In past months, I have received invitations to attend meetings on the issue of immigration. I have expressed myself both publicly and privately to my lawmakers about what I think about the issue and have written about the matter.
It is now getting new attention since the election, and has been for a while by political party leaders in both Republican and Democratic circles for a very pragmatic reason—the realization that Latinos are and will be ever more politically influential as a coalition that can turn an election. Many years ago, when I taught a course at Samford University’s night school on the history of American Christianity, one of the issues that the writers saw as emerging was how religion and democracy would fare in the 21st century as our nation became less and less a nation of majority European white Christians and more and more a pluralistic and diverse culture.
Politically, of course, the immediate implication is whether our way of government and our fundamental political faith in freedom and opportunity can survive without an underlying cultural and ethnic commonality. The jury is out in many commentators’ minds, but for Christians this is not really a central matter.
For us who follow Jesus Christ as disciples there are other issues more important. First, we have a Kingdom that is not of this world, and our allegiance to that Kingdom exceeds our ties to any particular moment in the world, though we live there and love the world God made, and all who are in it. Second, we have a responsibility to bear witness to Jesus Christ in words and deeds, to the values and story of that kingdom. Therefore, we persuade others to come with us and follow Jesus. We build churches. We feed the hungry and minister to prisoners and victims of domestic violence and we welcome strangers, because Jesus Himself told us that he would be among them. “When you do it unto the least of these…” is burned into our hearts forever. We will be judged at the end of time, according to our gospel, by our actions to those who are suffering.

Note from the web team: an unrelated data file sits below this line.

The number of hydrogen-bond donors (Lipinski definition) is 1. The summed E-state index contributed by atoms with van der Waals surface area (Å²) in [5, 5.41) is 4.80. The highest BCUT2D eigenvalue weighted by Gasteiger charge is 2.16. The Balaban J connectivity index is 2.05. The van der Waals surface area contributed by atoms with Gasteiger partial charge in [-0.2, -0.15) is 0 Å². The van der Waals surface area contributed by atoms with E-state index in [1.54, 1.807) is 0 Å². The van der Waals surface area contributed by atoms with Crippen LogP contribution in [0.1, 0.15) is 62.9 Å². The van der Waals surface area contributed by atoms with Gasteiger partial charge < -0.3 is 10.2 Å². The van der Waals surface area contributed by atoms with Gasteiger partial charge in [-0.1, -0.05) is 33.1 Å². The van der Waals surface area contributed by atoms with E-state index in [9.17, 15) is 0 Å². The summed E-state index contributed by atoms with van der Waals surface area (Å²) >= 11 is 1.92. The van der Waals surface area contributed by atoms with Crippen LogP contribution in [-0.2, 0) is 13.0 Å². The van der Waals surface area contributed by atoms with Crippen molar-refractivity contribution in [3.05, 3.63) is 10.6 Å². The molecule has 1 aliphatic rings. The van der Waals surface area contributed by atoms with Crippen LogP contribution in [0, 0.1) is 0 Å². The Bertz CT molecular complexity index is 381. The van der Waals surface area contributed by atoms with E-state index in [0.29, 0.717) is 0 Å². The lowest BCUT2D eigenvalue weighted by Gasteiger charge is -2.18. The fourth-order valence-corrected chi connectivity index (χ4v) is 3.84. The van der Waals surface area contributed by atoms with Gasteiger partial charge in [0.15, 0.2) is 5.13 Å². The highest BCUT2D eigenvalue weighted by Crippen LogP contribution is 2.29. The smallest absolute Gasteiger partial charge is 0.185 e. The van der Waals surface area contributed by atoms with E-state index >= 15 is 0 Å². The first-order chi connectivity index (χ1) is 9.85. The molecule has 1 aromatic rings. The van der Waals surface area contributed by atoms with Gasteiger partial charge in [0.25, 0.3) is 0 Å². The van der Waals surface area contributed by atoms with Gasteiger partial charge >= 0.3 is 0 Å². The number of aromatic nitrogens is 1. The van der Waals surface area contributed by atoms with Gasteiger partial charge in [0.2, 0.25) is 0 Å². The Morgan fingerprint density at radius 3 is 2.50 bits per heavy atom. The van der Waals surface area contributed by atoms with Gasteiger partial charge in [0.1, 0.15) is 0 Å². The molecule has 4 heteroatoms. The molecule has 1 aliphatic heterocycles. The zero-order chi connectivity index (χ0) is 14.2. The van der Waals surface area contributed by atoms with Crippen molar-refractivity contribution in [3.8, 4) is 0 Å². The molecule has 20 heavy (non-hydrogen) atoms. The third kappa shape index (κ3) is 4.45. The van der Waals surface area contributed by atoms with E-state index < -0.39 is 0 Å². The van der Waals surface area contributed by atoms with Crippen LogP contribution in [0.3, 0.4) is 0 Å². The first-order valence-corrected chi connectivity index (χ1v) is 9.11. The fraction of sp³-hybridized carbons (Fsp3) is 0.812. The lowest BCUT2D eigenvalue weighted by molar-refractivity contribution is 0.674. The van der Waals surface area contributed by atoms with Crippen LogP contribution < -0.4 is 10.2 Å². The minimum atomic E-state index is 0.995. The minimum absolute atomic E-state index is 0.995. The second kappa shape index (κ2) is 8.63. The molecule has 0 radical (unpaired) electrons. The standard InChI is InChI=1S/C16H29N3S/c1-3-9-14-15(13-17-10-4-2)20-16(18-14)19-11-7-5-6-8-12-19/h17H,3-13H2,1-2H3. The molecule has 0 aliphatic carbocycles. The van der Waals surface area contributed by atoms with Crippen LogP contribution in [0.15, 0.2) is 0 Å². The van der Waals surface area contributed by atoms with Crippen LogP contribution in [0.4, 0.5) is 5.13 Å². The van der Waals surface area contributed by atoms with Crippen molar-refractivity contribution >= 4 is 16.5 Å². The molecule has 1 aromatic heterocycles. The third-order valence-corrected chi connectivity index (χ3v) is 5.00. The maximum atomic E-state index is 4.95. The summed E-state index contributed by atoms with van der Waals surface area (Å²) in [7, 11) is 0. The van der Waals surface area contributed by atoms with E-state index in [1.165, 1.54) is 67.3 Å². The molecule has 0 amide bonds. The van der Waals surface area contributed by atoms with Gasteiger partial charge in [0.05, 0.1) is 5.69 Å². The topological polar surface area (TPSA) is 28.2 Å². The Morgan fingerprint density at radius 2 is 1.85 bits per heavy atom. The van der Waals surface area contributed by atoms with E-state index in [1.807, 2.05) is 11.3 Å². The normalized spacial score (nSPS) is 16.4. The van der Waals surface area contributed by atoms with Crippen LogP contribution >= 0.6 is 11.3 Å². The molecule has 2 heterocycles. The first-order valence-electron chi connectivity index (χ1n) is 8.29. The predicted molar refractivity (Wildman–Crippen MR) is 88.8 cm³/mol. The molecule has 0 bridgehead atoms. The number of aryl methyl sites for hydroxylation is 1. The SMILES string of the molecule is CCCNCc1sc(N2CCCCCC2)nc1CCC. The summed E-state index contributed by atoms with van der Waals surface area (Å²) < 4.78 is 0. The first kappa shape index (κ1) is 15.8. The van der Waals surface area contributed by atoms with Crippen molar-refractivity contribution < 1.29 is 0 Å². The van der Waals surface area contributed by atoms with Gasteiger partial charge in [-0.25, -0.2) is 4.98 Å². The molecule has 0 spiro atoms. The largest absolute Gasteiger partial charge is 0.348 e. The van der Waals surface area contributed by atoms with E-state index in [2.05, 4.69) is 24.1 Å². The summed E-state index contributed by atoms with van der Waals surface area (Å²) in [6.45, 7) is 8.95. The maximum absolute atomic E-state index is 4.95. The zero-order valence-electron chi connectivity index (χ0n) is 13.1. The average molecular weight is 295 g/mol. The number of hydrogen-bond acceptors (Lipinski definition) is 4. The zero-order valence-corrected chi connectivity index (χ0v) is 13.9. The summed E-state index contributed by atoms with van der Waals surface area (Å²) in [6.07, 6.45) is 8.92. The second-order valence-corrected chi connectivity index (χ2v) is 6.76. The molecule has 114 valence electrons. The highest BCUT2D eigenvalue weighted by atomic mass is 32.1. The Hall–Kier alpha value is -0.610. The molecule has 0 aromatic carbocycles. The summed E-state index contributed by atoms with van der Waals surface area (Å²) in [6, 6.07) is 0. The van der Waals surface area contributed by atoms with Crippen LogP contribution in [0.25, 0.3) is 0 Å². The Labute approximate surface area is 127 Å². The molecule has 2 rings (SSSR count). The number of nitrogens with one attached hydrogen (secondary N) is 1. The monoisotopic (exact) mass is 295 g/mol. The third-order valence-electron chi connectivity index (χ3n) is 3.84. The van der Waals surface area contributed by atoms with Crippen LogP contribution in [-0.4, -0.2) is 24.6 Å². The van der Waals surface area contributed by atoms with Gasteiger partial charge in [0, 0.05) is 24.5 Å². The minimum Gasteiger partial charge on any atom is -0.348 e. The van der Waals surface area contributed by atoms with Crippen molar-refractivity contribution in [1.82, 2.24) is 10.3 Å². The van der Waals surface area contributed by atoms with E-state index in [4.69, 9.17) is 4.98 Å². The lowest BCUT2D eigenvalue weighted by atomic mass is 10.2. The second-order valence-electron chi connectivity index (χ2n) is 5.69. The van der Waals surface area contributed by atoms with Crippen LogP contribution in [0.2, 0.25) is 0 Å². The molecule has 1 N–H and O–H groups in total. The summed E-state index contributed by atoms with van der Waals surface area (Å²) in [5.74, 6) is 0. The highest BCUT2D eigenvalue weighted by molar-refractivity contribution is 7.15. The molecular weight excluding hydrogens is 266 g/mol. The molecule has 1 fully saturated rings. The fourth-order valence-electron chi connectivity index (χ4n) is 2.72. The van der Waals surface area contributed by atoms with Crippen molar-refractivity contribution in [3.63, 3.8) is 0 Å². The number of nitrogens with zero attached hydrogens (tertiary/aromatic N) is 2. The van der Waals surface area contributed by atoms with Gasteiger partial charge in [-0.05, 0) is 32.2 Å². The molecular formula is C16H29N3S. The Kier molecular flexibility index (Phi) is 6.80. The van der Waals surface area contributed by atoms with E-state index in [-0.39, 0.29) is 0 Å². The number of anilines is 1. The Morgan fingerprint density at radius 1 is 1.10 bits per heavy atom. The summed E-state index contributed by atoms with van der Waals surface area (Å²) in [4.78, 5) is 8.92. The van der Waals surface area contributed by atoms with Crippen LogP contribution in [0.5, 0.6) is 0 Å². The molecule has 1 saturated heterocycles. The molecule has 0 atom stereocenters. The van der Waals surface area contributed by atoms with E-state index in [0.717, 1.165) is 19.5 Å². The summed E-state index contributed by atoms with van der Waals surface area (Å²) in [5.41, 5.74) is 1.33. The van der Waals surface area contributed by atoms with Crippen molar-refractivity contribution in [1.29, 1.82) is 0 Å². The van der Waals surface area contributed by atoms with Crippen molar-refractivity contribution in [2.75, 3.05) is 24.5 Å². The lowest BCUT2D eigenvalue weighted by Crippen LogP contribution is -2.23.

Finally, we have an entire Bible, Hebrew scriptures and Christian, that bear witness to the responsibility God gave us to treat outsiders, sojourners, strangers, foreigners, aliens—whatever word you use, the Bible speaks clearly and repeatedly—with dignity and respect.
This is where my thoughts about immigration come from—not political opportunity or power issues, but a very simple and deep knowledge that this is right. Being harsh and punitive to the weak, be they Irish immigrants in the 19th century or Dust Bowl refugees in California in the 1930s or Japanese citizens in WW II, is a cultural inevitability, but it is never a Christian response. Whatever governments or political parties choose to do, and we may be in them to influence them, we are forever more worried about what the Living God thinks of us than the local culture and our anxious fears.